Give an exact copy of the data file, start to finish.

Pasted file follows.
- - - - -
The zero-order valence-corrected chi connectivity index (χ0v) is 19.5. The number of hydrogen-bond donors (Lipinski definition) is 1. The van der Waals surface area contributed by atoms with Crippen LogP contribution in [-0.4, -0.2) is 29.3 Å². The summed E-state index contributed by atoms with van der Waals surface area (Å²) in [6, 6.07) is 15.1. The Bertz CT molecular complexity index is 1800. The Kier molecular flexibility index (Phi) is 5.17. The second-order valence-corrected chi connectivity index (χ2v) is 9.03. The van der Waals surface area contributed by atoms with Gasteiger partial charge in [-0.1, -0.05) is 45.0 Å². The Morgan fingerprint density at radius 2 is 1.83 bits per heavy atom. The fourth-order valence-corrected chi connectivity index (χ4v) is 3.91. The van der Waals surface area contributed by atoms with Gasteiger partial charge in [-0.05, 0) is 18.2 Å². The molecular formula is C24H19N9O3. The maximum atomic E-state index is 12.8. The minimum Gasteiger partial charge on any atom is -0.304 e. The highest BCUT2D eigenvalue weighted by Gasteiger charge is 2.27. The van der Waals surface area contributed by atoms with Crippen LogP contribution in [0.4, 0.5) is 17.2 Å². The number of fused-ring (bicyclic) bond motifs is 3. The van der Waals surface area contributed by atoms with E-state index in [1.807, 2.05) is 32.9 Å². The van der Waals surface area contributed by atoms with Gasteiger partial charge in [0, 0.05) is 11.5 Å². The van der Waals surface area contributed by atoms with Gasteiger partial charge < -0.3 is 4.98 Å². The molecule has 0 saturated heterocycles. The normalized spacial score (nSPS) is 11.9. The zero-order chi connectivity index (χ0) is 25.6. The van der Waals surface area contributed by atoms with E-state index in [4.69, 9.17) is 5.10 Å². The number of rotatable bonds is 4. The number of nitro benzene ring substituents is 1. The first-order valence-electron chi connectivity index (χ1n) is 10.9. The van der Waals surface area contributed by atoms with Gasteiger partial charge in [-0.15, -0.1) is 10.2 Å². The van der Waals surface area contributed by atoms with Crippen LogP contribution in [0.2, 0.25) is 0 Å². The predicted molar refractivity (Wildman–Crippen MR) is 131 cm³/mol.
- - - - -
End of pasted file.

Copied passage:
The zero-order valence-corrected chi connectivity index (χ0v) is 19.5. The number of hydrogen-bond donors (Lipinski definition) is 1. The van der Waals surface area contributed by atoms with Crippen LogP contribution in [-0.4, -0.2) is 29.3 Å². The summed E-state index contributed by atoms with van der Waals surface area (Å²) in [6, 6.07) is 15.1. The Bertz CT molecular complexity index is 1800. The Kier molecular flexibility index (Phi) is 5.17. The second-order valence-corrected chi connectivity index (χ2v) is 9.03. The van der Waals surface area contributed by atoms with Gasteiger partial charge in [-0.1, -0.05) is 45.0 Å². The Morgan fingerprint density at radius 2 is 1.83 bits per heavy atom. The fourth-order valence-corrected chi connectivity index (χ4v) is 3.91. The van der Waals surface area contributed by atoms with Gasteiger partial charge in [-0.05, 0) is 18.2 Å². The molecular formula is C24H19N9O3. The maximum atomic E-state index is 12.8. The minimum Gasteiger partial charge on any atom is -0.304 e. The highest BCUT2D eigenvalue weighted by Gasteiger charge is 2.27. The van der Waals surface area contributed by atoms with Crippen LogP contribution in [0.4, 0.5) is 17.2 Å². The number of fused-ring (bicyclic) bond motifs is 3. The van der Waals surface area contributed by atoms with E-state index in [1.807, 2.05) is 32.9 Å². The van der Waals surface area contributed by atoms with Gasteiger partial charge in [0, 0.05) is 11.5 Å². The van der Waals surface area contributed by atoms with Gasteiger partial charge < -0.3 is 4.98 Å². The molecule has 0 saturated heterocycles. The normalized spacial score (nSPS) is 11.9. The zero-order chi connectivity index (χ0) is 25.6. The van der Waals surface area contributed by atoms with E-state index in [4.69, 9.17) is 5.10 Å². The number of rotatable bonds is 4. The number of nitro benzene ring substituents is 1. The first-order valence-electron chi connectivity index (χ1n) is 10.9. The van der Waals surface area contributed by atoms with Gasteiger partial charge in [-0.15, -0.1) is 10.2 Å². The van der Waals surface area contributed by atoms with Crippen LogP contribution in [0.2, 0.25) is 0 Å². The predicted molar refractivity (Wildman–Crippen MR) is 131 cm³/mol.